Father-daughter aviators fly together
July 24, 2008
By Marti Gatlin
FORT RUCKER, Ala. (TRADOC News Service, July 24, 2008) --There are many "firsts" parents experience with their children - first word, first step, first school, first driving lesson - all usually before the kids leave the nest. But for one father and his grown daughter, a first happened for the pair recently in Daleville, Ala.
Army C-12 fixed wing pilots CW5 Pat Hicks and CW3 Felicia Marlow flew for the first time together this summer during refresher training at FlightSafety International.
Paired for the required training, the duo may be the first father/daughter team to conduct the five-day refresher course together in the Wiregrass.
"It feels weird to be training with (my) dad," said Marlow, 32, a Killeen, Texas native. "(It's) neat to get the opportunity to do this with my dad. We have a bond that (my) other siblings don't have."
A member of C Company, 2nd Battalion, 228th Aviation Regiment, Fort Bragg, N.C., Marlow has served nine years in the Army, flying AH-64 Apaches and C-12s. Her husband, Capt. David Marlow, serves as an OH-58D Kiowa Warrior pilot with 1st Squadron, 17th Cavalry Regiment at Fort Bragg.
Hicks, 54, originally from Panama, served in the Army for 26 years during his first stint before retiring. He decided to return to the Army after more than seven years as a civilian pilot and has been serving back on active duty as the Battalion Aviation Materiel Officer since 2006 with the 3rd Military Intelligence Battalion at Camp Humphreys, Korea. "It just worked (out we) could come at the same time," Hicks said. "(Felicia's) a good pilot and she flies a lot. I'm just trying to keep up (with her in the training)."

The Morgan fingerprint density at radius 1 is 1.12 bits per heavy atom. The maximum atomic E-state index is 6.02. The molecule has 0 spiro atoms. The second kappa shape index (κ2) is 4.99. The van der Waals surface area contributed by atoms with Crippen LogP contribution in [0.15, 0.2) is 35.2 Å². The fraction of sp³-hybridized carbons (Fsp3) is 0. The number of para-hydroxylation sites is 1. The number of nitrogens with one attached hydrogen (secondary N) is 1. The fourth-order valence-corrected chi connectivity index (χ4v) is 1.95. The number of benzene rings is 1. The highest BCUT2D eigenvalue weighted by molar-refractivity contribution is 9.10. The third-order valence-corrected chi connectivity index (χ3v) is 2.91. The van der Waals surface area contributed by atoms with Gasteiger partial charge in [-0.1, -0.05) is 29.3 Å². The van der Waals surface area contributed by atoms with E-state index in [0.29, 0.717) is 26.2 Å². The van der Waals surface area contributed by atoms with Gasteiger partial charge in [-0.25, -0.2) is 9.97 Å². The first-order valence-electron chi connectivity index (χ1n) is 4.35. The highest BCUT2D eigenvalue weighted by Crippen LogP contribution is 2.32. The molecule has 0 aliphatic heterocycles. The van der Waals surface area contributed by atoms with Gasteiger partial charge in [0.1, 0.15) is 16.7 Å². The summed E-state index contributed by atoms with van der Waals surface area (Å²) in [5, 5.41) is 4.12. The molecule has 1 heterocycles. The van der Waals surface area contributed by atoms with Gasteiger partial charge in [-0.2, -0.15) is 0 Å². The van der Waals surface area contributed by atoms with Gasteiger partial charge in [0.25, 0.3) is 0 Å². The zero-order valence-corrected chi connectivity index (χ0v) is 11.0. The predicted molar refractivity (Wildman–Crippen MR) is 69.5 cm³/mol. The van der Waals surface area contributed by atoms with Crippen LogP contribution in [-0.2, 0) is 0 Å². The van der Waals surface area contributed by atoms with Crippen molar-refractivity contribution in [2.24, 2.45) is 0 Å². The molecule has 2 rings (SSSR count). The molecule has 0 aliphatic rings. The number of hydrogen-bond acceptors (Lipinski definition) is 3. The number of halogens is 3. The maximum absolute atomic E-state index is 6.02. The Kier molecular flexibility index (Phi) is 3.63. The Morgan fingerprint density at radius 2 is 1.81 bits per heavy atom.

The pair took turns during the course as a pilot and co-pilot as they trained on aircraft systems and conducted emergency procedures. The pilots' FlightSafety International flight instructor, Bob Ramsey said the aviators made a great team.
"They were very professional and their crew coordination was as good as any of the professional pilots I have ever flown with and both are very good pilots," he said. Marlow is continuing to carry the Family's important military legacy, following in her aviator dad's and granddad's footsteps. Her grandfather served as an Air Force pilot.
"What motivated me to follow in his footsteps (was, as a kid,) I thought his job was cool," Marlow said. "I feel like I'm carrying on a legacy. My grandfather, Earl, flew DC-3 and C-47 cargo planes in World War II. The experience is priceless." Hicks, who flew helicopters for 18 years and fixed wing for seven during his first Army service, said he's proud of his daughter's choice to serve America and the Army.
"She's done such a great job," he said. "Everyone raves about her." Hicks has closely followed his daughter's Army career - swearing her into the Army at the recruiting center in Dallas, as a warrant officer after Warrant Officer Candidate school and pinning on her wings here in 2000.